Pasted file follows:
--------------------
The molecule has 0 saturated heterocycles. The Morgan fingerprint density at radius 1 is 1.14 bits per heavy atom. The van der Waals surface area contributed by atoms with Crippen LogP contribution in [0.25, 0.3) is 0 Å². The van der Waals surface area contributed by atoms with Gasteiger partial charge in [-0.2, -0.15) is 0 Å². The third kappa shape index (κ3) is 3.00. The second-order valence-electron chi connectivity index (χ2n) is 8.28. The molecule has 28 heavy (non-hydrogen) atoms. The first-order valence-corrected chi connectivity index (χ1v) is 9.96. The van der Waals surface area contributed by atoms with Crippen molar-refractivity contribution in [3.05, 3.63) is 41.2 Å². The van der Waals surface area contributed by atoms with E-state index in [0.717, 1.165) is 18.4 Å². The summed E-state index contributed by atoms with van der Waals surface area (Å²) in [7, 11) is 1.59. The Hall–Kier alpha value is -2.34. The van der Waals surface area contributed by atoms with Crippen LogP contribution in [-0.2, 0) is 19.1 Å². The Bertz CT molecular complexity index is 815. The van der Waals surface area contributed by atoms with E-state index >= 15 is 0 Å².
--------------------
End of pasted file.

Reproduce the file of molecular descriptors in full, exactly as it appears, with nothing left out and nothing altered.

The molecule has 0 saturated heterocycles. The Morgan fingerprint density at radius 1 is 1.14 bits per heavy atom. The van der Waals surface area contributed by atoms with Crippen LogP contribution in [0.25, 0.3) is 0 Å². The van der Waals surface area contributed by atoms with Gasteiger partial charge in [-0.2, -0.15) is 0 Å². The third kappa shape index (κ3) is 3.00. The second-order valence-electron chi connectivity index (χ2n) is 8.28. The molecule has 28 heavy (non-hydrogen) atoms. The first-order valence-corrected chi connectivity index (χ1v) is 9.96. The van der Waals surface area contributed by atoms with Crippen molar-refractivity contribution in [3.05, 3.63) is 41.2 Å². The van der Waals surface area contributed by atoms with E-state index in [0.717, 1.165) is 18.4 Å². The summed E-state index contributed by atoms with van der Waals surface area (Å²) in [7, 11) is 1.59. The Hall–Kier alpha value is -2.34. The van der Waals surface area contributed by atoms with Crippen LogP contribution in [-0.2, 0) is 19.1 Å². The Bertz CT molecular complexity index is 815. The van der Waals surface area contributed by atoms with E-state index >= 15 is 0 Å².